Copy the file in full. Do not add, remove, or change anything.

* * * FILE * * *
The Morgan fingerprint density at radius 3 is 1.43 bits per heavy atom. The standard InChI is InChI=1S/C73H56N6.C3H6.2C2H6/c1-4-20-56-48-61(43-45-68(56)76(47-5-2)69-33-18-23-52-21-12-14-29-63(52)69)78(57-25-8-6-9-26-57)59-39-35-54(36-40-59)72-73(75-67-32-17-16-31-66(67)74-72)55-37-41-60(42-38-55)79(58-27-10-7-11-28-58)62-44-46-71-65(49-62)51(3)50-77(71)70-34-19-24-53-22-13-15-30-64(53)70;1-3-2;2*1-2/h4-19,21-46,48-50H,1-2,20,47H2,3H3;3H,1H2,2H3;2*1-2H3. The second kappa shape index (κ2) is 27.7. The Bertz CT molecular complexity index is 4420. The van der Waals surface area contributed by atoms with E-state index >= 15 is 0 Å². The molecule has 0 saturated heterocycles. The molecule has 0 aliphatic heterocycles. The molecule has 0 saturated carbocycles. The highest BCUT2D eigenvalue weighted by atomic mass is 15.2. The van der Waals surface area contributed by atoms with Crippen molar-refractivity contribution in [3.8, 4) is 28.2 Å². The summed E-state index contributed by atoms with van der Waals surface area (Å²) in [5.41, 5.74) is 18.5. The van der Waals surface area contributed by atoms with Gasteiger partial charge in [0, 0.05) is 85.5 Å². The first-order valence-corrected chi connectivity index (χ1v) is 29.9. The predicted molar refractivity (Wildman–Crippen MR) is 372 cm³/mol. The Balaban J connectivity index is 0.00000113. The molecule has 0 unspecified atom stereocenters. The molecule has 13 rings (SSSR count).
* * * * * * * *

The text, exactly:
The Morgan fingerprint density at radius 3 is 1.43 bits per heavy atom. The standard InChI is InChI=1S/C73H56N6.C3H6.2C2H6/c1-4-20-56-48-61(43-45-68(56)76(47-5-2)69-33-18-23-52-21-12-14-29-63(52)69)78(57-25-8-6-9-26-57)59-39-35-54(36-40-59)72-73(75-67-32-17-16-31-66(67)74-72)55-37-41-60(42-38-55)79(58-27-10-7-11-28-58)62-44-46-71-65(49-62)51(3)50-77(71)70-34-19-24-53-22-13-15-30-64(53)70;1-3-2;2*1-2/h4-19,21-46,48-50H,1-2,20,47H2,3H3;3H,1H2,2H3;2*1-2H3. The second kappa shape index (κ2) is 27.7. The Bertz CT molecular complexity index is 4420. The van der Waals surface area contributed by atoms with E-state index >= 15 is 0 Å². The molecule has 0 saturated heterocycles. The molecule has 0 aliphatic heterocycles. The molecule has 0 saturated carbocycles. The highest BCUT2D eigenvalue weighted by atomic mass is 15.2. The van der Waals surface area contributed by atoms with Crippen molar-refractivity contribution in [3.8, 4) is 28.2 Å². The summed E-state index contributed by atoms with van der Waals surface area (Å²) in [5.41, 5.74) is 18.5. The van der Waals surface area contributed by atoms with Gasteiger partial charge in [0, 0.05) is 85.5 Å². The first-order valence-corrected chi connectivity index (χ1v) is 29.9. The predicted molar refractivity (Wildman–Crippen MR) is 372 cm³/mol. The Balaban J connectivity index is 0.00000113. The molecule has 0 unspecified atom stereocenters. The molecule has 13 rings (SSSR count).